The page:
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Author Topic: Last Stand at Saber River (1997)  (Read 2259 times)
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« on: February 26, 2011, 03:20:49 PM »

Turner prodeuced, based on a Leonard story, it is very good though there is too much of women and kids. But I can let that pass as Tracey Needham is beautifil:





Keith Carradine gives a great performance, David so-so. 7\10

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« Reply #1 on: February 26, 2011, 03:23:05 PM »

I saw it like ten years ago. I remember liking it.

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« Reply #2 on: February 26, 2011, 11:15:22 PM »

Had it in my hands and didn't watch it... Roll Eyes

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« Reply #3 on: December 13, 2014, 02:31:59 PM »

Yeah, too much women and kids stretch what could have fit in one hours - easily. Tom Selleck on the top of his game, the rest of the cast OK, doesn't look cheap (seems done with sort of a domestic enthusiasm, if you know what I mean), chewable twist in the end. Another more than solid TV W.


(stretching for a) 6.75/10

« Last Edit: December 13, 2014, 02:33:17 PM by Dust Devil » Logged



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« Reply #4 on: December 13, 2014, 02:34:59 PM »

Had it in my hands and didn't watch it... Roll Eyes

I must correct myself: I did see this before, broad chunks on various occasions, yet forgot about it until I saw it today.

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« Reply #5 on: May 17, 2017, 01:08:14 PM »

The name is Cable, and this is my home!

Last Stand at Saber River is directed by Dick Lowry and adapted to teleplay by Ronald M. Cohen form the novel of the same name written by Elmore Leonard.It stars Tom Selleck, Suzy Amis, Tracey Needham, Keith Carradine, David Carradine, Haley Joel Osment and Rachel Duncan. Music is scored by David Shire and cinematography by Ric Waite.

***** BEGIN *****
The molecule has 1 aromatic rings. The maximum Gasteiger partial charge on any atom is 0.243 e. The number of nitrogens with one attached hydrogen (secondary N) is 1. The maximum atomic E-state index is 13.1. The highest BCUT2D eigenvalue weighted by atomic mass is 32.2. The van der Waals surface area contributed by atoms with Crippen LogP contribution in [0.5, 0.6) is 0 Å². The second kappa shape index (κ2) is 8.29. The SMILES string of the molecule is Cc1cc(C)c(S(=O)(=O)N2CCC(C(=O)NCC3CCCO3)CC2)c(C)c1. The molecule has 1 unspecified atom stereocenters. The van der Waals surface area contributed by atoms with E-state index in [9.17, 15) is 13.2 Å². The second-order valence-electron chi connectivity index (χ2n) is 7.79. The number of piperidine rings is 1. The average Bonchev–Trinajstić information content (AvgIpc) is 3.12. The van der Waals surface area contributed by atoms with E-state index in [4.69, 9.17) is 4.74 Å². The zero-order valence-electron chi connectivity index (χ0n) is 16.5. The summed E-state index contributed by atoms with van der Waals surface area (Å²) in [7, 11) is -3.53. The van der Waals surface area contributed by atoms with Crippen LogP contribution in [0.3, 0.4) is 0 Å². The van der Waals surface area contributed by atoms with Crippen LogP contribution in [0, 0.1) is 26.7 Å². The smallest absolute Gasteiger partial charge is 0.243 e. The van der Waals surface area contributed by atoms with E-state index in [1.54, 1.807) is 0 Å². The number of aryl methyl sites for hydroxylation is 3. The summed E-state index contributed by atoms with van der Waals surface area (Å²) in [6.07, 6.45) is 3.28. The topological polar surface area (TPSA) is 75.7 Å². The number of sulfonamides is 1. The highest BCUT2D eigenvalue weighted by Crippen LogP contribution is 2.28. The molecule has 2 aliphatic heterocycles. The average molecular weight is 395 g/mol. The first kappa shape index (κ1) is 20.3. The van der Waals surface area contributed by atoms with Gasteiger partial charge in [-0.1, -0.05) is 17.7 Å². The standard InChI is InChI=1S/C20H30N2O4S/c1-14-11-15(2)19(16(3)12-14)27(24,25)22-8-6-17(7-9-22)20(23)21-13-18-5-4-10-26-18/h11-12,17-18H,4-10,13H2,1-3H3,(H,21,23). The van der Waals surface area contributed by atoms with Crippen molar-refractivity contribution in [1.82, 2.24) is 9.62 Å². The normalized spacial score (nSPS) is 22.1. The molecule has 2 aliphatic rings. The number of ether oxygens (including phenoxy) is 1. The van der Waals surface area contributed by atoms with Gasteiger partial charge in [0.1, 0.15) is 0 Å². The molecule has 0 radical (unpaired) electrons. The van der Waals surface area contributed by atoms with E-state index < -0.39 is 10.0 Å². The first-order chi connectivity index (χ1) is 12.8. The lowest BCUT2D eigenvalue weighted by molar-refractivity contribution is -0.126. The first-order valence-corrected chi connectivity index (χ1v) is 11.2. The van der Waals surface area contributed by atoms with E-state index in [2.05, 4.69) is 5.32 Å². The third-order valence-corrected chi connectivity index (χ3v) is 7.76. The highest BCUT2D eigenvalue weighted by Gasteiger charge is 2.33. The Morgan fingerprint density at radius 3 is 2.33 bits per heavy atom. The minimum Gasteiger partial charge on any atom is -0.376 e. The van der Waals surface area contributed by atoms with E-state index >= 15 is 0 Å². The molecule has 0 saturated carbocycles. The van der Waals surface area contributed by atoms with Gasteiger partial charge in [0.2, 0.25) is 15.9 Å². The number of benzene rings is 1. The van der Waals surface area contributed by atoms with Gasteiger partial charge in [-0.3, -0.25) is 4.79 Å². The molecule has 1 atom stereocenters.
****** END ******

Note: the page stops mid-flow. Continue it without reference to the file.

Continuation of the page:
"Texas 1865. The war between the States continues to rage. Texas remains deeply committed to the Confederate cause."

Nicely mounted Oater from the tail end of the Civil War, Last Stand at Saber River does, however, suffer from predictability. Selleck is Paul Cable, who is back from fighting for the Confederates in the war, he finds that his family thought he was dead and his homestead has been claimed by Union men. A feud ensues between Cable and the Kidston family, while Cable and his wife Martha (Amis) struggle to reform their love in a haze of confusion and bitterness. Cue some Western movie staples that file in and out of the plot and a finale that turns on an unlikely character switch around.

There's something wrong with this valley. The war's over but the killing don't stop.

Characters are nicely drawn, though, with the script allowing some mature conversations and themes to be born out within the plot. The New Mexico locations are nicely photographed by Waite, and the colours are unobtrusive and keep the feel authentic. Selleck manfully carries the film on his tall frame, he looks the part and conveys great acting skills with face and body. Rest of cast are up to a required TV Western standard, with Amis standing out by expertly portraying guts and emotional turmoil without histrionics.

A good and safe time filler for the Selleck and TV Western watchers, but it really doesn't linger in the memory once the predicted ending has closed. 6/10

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